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The magic whip : poems
Wang, Ping
Adult Nonfiction PS3573.A4769 M34 2003

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From Publishers' Weekly:

Novelist, short-story writer and scholar Wang here checks in with her second collection of poetry and prose, collaging the two to reflect the forms taken by immigration and exile, motherhood, family and national histories. With a terse voice that does not allow for dissembling, her speaker delves into the physical horror of footbinding (a subject on which Wang wrote a scholarly work, Aching for Beauty), revealing anguished ties to beauty, love, and what parents have to give to their children; as a mother shatters and binds her daughter's foot, so does an infant latch onto his mother's cracked nipples: "How could they ever crack, so brown and tough?" In Wang's anatomically dense verse, actualities of the body (sweaty, hairy, large, smelly) are contrasted with fantasies of ideals of it: fragrant, delicate, aphrodisiac, tiny. In the title poem, the daughter is lured, through promises and flattery ("you'll have everything husband home children see the tiny shoes pointed like a new moon more fragrant than a lily"), into a permanently excruciating bondage that is yet "our secret weapon." The particular achievement of this book is to make such descriptions ring uncomfortably close to contemporary, Western beauty practices. "Stones and Metals," a prose account of the life of Song Dynasty poet Li Qingzhao, distills the sense of ever-present past. Qinqzhao's ancient dilemmas in creating a collaboratively creative marriage are often expressed in the idioms of today, forging a past that broken and reformed (like the phoenix Qingzhao invokes in memory of her husband) into present verse. (Oct.) (c) Copyright PWxyz, LLC. All rights reserved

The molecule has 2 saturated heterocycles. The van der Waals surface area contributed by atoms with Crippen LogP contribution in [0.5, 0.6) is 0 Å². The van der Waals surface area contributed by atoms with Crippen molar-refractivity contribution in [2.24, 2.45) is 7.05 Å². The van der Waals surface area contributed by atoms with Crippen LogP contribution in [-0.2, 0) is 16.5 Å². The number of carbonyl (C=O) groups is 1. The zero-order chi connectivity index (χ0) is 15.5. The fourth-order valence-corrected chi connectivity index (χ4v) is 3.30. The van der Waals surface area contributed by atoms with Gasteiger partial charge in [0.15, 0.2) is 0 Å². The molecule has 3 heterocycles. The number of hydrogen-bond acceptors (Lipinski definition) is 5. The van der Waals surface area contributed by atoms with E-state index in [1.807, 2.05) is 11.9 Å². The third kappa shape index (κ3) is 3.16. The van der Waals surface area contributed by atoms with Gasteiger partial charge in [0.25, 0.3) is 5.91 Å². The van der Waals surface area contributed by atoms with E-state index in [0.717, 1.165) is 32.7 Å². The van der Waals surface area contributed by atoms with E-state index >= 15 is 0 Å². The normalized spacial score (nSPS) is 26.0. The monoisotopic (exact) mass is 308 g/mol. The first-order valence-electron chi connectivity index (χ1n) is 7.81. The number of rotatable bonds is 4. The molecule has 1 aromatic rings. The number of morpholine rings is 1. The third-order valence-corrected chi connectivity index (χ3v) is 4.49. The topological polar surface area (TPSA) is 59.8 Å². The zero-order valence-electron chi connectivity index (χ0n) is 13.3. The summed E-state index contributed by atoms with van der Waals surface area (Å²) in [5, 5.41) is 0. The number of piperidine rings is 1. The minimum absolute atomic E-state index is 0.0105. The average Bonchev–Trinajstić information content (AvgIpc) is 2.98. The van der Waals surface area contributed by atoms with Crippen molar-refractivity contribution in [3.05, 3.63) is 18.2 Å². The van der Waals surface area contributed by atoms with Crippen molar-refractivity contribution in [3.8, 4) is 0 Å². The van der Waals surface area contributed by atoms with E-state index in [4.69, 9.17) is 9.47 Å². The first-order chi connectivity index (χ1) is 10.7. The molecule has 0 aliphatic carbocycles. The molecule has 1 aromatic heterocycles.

From Library Journal:

Ping's thoughtful poetry explores how a Chinese American woman's cultural identity, the "tangled roots of home," is formed. In a variety of genres that use stories, folklore, ancient menus, ritual song, and superstition, Ping offers gritty description of life in China and Chinatown while pleading for compassion for women victimized by the traditions of arranged marriages, concubinage, and a preference for male children. Foot binding, a metaphor for denial of a woman's right to develop and grow, is described in horrific detail: "I rebind them, tightening each round as the wrap circles from toes to ankle. The goal is to block the blood and numb the flesh." An incisive exploration of etymologies (e.g., ai for "love" and qin wen for "kiss") creates a "fractured allegory" of family history, documenting how the Chinese language embodies accumulated layers of conventions of beauty like the "wrappings" of a girl's feet. Probing oppression, exile, and the loss of the mother tongue, these candid poems advocate equality and cultural diversity. Recommended for all libraries.-Frank Allen, Northampton Community Coll., Tannersville, PA (c) Copyright 2010. Library Journals LLC, a wholly owned subsidiary of Media Source, Inc. No redistribution permitted.

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